On this morning’s call, Steve will provide an overview of operating results for the quarter. Brian will provide details on our cash flow, depreciation, capital allocation and balance sheet items. And before going to questions-and-answers, Steve will provide commentary and what investors can expect for the balance of 2010 and the recent Memorandum of Understating that were signed between TransAlta and the State of Washington.With that, let me turn the call over to Steve. Steve Snyder Good morning. Our first quarter results reflect the strong operational improvements we have made across our fleet. Our first quarter 2010 comparable earning per share were up $0.31, it’s a significant improvement over the $0.18 achieved a year ago. We also achieved a net earnings of $0.31 per share, compared to $0.21 per share in quarter one of the 2009, again a significant improvement. These gains have been driven primarily by our base operations. There were fewer planned outages in the quarter and substantially fewer unplanned outages. As a result, for the quarter, we achieved fleet availability of 91.4% compared to 86.4% a year ago. Solid fleet availability was realized with each of our plans individually achieving at or above the targets we presented at Investor Day, last November. On the market side, continued poor market conditions and poor wind resources in January and February did not provide opportunities for us to translate our operating performance into even better earnings. While some pricing impacts were mitigated through our disciplined contracting strategy, electricity prices remained extremely soft in the quarter. In Alberta, spot prices during the quarter averaged only $41 per megawatt hour, compared to $63 a year ago. This was driven mainly by low natural gas prices, as well as higher availability from our own coal fleet over last year. Pacific Northwest prices also remained soft, although slightly above last year. Average spot prices in the region settled around US$42 per megawatt compared to US$35 last year.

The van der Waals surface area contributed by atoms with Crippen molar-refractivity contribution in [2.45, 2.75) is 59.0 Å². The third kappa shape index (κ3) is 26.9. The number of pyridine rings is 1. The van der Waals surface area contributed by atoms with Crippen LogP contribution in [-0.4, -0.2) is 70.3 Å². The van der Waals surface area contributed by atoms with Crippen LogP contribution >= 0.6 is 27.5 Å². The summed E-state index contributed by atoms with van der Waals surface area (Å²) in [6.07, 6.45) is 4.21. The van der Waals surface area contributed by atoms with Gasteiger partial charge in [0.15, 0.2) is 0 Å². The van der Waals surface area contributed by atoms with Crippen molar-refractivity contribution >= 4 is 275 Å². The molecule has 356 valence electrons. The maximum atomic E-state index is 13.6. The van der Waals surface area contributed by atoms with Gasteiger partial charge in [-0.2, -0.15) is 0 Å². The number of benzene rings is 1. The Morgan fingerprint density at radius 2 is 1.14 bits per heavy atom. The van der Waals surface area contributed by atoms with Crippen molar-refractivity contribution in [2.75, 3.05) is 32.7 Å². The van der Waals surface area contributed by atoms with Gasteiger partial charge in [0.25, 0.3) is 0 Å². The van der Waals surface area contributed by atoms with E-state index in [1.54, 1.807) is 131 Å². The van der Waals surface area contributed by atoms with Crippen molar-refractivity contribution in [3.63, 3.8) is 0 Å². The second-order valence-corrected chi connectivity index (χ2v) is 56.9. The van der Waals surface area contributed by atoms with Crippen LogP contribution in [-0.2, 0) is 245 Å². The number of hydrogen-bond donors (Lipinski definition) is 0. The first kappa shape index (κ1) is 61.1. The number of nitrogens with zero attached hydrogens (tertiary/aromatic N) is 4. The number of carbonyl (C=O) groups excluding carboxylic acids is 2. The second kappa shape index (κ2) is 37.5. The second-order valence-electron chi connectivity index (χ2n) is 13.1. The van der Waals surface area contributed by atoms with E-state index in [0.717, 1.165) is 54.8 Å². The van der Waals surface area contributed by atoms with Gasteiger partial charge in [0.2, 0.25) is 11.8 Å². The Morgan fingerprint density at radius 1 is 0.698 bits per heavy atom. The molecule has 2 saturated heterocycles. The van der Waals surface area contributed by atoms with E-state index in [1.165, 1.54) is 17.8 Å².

Despite excellent availability, our wind resources in the quarter were down approximately 30% compared to what we would see in a normal year. As a result, expected production from our wind facilities was lower by roughly 200 gig watt hours. This phenomenon is consistent with the effects of El Nino, which typically only impact the first two to three months of the year, and we have already seen wind resources pickup throughout April. Past years have shown recovery of wind volumes in subsequent months and in our El Nino year.Finally, looking at energy trading, gross margins for the quarter were $14 million, only slightly below the $15 million achieved last year. Overall, we’re off to a good start to the year. Before we provide an update on what to expect for the balance of the year, and commenting on our MOU with the State of Washington, I’ll turn the call over to Brian Burden. Brian Burden Thank you, Steve. This morning I look at both our cash flow performance for the quarter and our operations, maintenance, and administration expenses. I’ll provide an update to our sustaining and growth capital spending for 2010 and also give an update on our liquidity and financial metrics. I’ll also cover briefly that changes we’ve made to our Alberta coal fleet depreciation rates. So, cash flow from operations in the first quarter was $174 million, compared to $83 million a year ago. The primary drivers of the $91 million increase were more favorable changes in working capital, and then for the full-year, we continued to expect to achieve $850 million to $950 million in cash flow from operations driven mainly by higher cash earnings. Our operations, maintenance, and administration cost for the quarter decreased $14 million compared to last year. As a result of reduced plant maintenance activities in the quarter, partially offset by the acquisition of Canadian Hydro. Read the rest of this transcript for free on seekingalpha.com